Rest

A friend of mine who was a very gifted singer and musician passed away quite suddenly a day ago in a motorcycle accident. This poem is for him.

Though the melody stops suddenly,
Brought a grief to me,
The only way to rejoin the song
Is to count the measures of rest.
Against God, who will protest?
The Singer of all right will not sing wrong.
Those who would find harmony
Must bow their knee;
No suspension remains unresolved.
Although our own resolve might fail
Our voices weak, and bruised reeds be frail,
A tear is not a sin, and grief’s absolved.

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A Paraphrase of Keats’ Ode to a Nightingale

I am sad at heart, and numb to the world,
Like Socrates who drank hemlock,
Or as if I drank laudanum (like Coleridge)
Recently, and sank into forgetfulness:
Not because I envy you,
But because I am too happy for you,
That you, nightingale of the forest,
In some beautiful copse
Of shadowy beeches
Sing carelessly of summer.

Oh for a taste of really well-aged wine, that has been
Stored and cooled in deep earthen cellar,
Tasting of the Goddess of Spring, and greenery,
And dance, and folk tunes, and a hot day at the fair!
Oh, I wish I had some southern wine in a glass,
The good stuff, dark crimson, Continue reading

Glory Too Fast

Here is a recording I came across yesterday.
Listening to it was one of the few things that have left me speechless in my life.

Once you have listened to a few minutes of it, allow me to explain why I was speechless.
The modern paradigm of evolution has, by and large, attempted to rob us of any concept of objective beauty. If the world and all that is in it is not in some way a guided thing, if it developed on its own, then one would expect to see many fundamental, deep, and unsurpassable divides between species. There would be a fundamental incompatibility between the multitude of branching paths,just like technology of different generations.

This proves it wrong.

The crickets are singing in several octaves, but the scale they are using is the exact (and I mean perfectly) same eight-tone scale that Bach, Beethoven, Schutz, Mozart, Handel, Praetorius, Josquin de Prez, and any other classic composer used. Apart from accidentals (halfway points between pitches) the crickets are using our good old, Sound of Music do, re, mi, fa, so, la, ti, do. It is a musical system of harmonic sounds that function together naturally: the world of sound is built so that these sounds actually belong together and work, just as certainly as a biochemical reaction or gravity. It’s built into the world.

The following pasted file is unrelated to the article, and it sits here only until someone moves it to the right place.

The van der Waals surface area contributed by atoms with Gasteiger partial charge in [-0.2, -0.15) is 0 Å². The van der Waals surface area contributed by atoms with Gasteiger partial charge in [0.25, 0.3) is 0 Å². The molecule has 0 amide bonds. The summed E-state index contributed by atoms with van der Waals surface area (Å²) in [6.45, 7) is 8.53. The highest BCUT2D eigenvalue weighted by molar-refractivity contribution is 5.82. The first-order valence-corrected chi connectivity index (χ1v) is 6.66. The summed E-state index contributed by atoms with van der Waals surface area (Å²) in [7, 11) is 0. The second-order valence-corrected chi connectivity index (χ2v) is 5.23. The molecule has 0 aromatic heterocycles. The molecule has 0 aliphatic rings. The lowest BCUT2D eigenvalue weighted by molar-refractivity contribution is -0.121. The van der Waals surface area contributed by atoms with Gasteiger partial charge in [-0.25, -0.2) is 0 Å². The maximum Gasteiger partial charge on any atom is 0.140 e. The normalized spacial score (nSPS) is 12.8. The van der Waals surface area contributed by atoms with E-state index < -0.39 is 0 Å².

How is this overlap between crickets and humans even possible? It’s a sound too fast for our ears to hear. It wasn’t our sound. Why should we expect to find it appealing, on an evolutionary framework? There’s simply no way for it to benefit us, or for us even to be aware of its existence.

But when we find it, it is like finding a painting on a rock in the middle of a forest. Someone left it there. It was supposed to be beautiful, and it was placed there intentionally, for us to find. Pure gift. It is as astonishing as the footprint in the sand was to Robinson Crusoe. We thought we were alone, and look: someone has been here the whole time.

Not only this, but the way it was found implies an even more organic connection between crickets and humans. Not only does the sound sound beautiful to both, but it becomes beautiful to us only when adjusted to match our lifespan. We didn’t just slow it down until it sounded good: there was a mathematical operation that occurred and it resulted in beauty. In logical form, it looks like this: [cricket music:cricket lifespan :: Human lifespan: ???]. There is a fundamental proportionality here, a concept that resonates far more with a medieval perspective on life than with our modern one. For the medievals, the world was structured according to proportions, mathematical regularity, and the world was a dance. The planetary spheres made music to the Lord. Everything was organized and that organization produced beauty and music. For them, these crickets would fit right in. For us, it is a sledgehammer to the brittle concrete of skepticism and reductionistic materialism. Both crickets and humans were made by the same God, a God who is beautiful. And that is why the crickets sound like choirs. Because they know to sing God’s praise. It was glory too fast for us, but we caught up. Our ears are tuned now a little better to hear those praises, and we must, if we value our humanity, learn to join in.

Listen.
And sing.

Psalm 148 (Free Verse)

Praise the Lord from the heavens
Be cosmic bread, leaven of glory,
All seven spheres tune ears to hear what the moon and sun
Have begun to sing in the star-deep sea of the sky.
Let firmaments, assured of enduring,
Remember the commands and decrees
Of the Lord who ceded them their high boundary.
And then tip-top over, to the downward plunge,
Back to the sea, that roaring mirror of the skies,
Leviathan, still unhooked, bows his heads with their fiery eyes;
All, to the last glittering drop of minnow, those flashing haiku,
Sing of a king.
Weather storms and dashes out the dance meter,
Vaulted clouds pour out, roar out
The praise of hail and sled-snow and chain-lightning
And the fire’s glow.
Earth, green womb, mankind’s tomb, takes up the chorus
Among the harvest,
And in the forest, smallest to largest,